Day 4: Recreate a strong accountability system
When you spend $9 billion a year on schools, accountability must go beyond student performance. We must also manage money without fraud or waste, maintain our buildings, and fully implement state policies. The Office of Educational Quality and Accountability (EQA) was an independent district and school audit agency established by the Legislature in 2000 as part of the accountability system required by MERA. From 2002 to 2006, EQA evaluated more than 175 school districts, most of which were urban districts, which spent about half of total education dollars in the state.
Opposition from teachers’ unions and urban superintendents led to EQA’s closure in spring 2008. A nascent accountability office designed to replace EQA delivered its first reports in 2009, and since then has not undertaken a single district review. Its reports have been focused on specific issues and have even, in the case of Fall River, whitewashed financial mismanagement within the school system. A simple look at the new accountability office’s two-page annual report gives you all you need to know about the new accountability system: It has no teeth, and it has accomplished next to nothing. (EQA annual reports were much longer and more detailed.)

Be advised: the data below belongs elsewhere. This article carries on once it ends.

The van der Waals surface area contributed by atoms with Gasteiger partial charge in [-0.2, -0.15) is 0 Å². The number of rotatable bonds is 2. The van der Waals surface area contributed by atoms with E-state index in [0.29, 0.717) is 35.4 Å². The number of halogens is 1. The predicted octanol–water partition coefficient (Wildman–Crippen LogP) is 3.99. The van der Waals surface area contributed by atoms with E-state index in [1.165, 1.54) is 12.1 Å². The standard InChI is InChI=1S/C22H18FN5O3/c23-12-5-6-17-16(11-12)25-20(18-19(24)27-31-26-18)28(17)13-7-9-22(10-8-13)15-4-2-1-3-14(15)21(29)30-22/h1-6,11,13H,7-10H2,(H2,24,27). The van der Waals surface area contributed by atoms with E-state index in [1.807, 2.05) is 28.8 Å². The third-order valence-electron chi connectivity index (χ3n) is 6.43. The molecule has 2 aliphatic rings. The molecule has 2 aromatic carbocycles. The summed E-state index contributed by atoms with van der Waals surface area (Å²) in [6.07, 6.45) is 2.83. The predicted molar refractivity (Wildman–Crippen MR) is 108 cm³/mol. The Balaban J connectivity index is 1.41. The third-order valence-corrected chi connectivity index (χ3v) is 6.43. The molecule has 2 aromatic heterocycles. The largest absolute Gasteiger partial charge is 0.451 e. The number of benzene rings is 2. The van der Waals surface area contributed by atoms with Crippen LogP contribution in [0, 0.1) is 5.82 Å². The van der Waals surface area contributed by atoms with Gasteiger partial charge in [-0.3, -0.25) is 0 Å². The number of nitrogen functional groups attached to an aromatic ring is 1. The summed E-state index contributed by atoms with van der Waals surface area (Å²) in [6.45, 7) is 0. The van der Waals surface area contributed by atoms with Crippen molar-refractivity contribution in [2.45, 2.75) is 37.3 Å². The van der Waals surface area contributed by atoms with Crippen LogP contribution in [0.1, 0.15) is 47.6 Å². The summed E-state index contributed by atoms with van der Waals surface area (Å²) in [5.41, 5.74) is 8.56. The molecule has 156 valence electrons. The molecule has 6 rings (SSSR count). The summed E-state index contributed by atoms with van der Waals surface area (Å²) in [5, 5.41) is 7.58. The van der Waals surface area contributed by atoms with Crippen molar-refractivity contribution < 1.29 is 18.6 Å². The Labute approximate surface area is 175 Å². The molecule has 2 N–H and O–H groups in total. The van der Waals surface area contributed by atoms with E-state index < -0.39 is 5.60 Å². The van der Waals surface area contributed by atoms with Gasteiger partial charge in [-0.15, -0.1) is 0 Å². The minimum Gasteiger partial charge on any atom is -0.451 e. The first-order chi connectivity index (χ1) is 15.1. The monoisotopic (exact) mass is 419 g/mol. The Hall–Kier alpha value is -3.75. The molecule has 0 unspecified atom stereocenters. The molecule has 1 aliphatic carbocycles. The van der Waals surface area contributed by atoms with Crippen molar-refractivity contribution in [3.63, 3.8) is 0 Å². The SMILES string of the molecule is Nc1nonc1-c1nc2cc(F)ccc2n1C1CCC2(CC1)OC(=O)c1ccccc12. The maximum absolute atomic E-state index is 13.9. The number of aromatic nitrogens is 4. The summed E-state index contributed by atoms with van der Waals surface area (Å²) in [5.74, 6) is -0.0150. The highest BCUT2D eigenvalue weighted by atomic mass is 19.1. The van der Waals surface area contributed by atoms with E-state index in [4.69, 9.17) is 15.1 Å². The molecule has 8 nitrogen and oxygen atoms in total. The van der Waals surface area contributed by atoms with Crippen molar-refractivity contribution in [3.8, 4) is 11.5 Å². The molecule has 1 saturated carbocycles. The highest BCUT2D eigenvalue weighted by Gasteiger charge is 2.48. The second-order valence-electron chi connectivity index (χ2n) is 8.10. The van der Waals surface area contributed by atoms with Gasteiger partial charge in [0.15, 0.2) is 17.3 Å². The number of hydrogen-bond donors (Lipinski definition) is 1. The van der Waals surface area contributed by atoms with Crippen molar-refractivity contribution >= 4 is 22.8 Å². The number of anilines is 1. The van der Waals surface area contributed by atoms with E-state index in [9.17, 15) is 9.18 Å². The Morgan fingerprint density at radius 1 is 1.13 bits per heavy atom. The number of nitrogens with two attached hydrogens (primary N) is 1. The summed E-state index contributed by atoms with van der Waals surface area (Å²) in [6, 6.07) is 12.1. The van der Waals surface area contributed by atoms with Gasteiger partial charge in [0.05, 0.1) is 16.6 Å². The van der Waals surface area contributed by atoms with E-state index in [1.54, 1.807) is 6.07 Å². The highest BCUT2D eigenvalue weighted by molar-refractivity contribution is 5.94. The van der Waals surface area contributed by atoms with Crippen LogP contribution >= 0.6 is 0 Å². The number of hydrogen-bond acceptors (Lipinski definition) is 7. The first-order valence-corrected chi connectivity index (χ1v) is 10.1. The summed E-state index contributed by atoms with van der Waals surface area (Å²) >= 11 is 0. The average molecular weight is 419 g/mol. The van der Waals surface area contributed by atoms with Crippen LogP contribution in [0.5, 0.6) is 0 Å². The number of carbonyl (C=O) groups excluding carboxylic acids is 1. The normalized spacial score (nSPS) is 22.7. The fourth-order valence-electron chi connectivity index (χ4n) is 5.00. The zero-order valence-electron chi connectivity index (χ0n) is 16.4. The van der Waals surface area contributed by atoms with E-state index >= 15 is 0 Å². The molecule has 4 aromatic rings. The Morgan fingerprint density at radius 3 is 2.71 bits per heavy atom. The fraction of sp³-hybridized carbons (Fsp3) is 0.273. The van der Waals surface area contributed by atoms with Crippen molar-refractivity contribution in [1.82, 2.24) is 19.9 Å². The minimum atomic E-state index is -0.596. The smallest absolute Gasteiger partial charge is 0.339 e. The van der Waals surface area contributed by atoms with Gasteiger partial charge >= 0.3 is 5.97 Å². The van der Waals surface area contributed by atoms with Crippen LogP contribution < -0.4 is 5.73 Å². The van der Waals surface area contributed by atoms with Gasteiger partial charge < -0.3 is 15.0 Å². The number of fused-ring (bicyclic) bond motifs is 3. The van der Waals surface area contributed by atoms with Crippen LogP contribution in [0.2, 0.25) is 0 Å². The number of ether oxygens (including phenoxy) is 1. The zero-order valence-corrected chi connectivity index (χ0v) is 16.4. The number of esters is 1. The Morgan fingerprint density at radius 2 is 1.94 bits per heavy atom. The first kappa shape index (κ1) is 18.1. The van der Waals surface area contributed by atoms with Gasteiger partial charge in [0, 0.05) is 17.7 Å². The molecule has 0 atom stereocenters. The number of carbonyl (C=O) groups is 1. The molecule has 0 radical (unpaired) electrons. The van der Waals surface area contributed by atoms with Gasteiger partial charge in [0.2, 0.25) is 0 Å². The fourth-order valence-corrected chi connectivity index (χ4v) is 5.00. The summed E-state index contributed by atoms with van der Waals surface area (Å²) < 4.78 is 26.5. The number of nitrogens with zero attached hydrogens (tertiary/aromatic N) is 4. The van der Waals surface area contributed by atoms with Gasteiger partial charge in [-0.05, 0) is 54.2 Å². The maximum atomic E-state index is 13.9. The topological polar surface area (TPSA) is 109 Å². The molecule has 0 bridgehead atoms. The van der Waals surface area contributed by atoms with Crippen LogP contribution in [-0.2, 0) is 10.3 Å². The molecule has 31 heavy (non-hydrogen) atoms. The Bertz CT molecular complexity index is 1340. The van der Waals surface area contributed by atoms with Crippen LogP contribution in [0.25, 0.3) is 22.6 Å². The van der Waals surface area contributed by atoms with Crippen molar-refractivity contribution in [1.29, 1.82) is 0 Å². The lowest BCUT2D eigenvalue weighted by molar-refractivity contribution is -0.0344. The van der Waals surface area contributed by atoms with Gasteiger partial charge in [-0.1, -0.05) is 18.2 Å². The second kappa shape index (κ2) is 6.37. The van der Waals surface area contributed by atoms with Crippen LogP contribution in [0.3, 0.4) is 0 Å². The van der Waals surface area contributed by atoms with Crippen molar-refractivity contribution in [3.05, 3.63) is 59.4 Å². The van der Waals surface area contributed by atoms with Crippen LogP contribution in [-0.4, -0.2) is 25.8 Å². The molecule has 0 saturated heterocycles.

Given its sizable commitment, the state needs an independent, fact-finding audit agency that evaluates the financial and educational return on that investment. The agency should be empowered to coordinate and streamline the school and district audit process, and also to work in tandem with a much strengthened technical assistance effort by the DESE. The DESE’s ongoing school accountability work needs to be integrated into the district review process, since individual schools do not function independent from the larger school district in which they reside. Given the current insufficient level of funding for audits, this action would like cost an additional million dollars.
Crossposted at Boston.com’s Rock the Schoolhouse blog.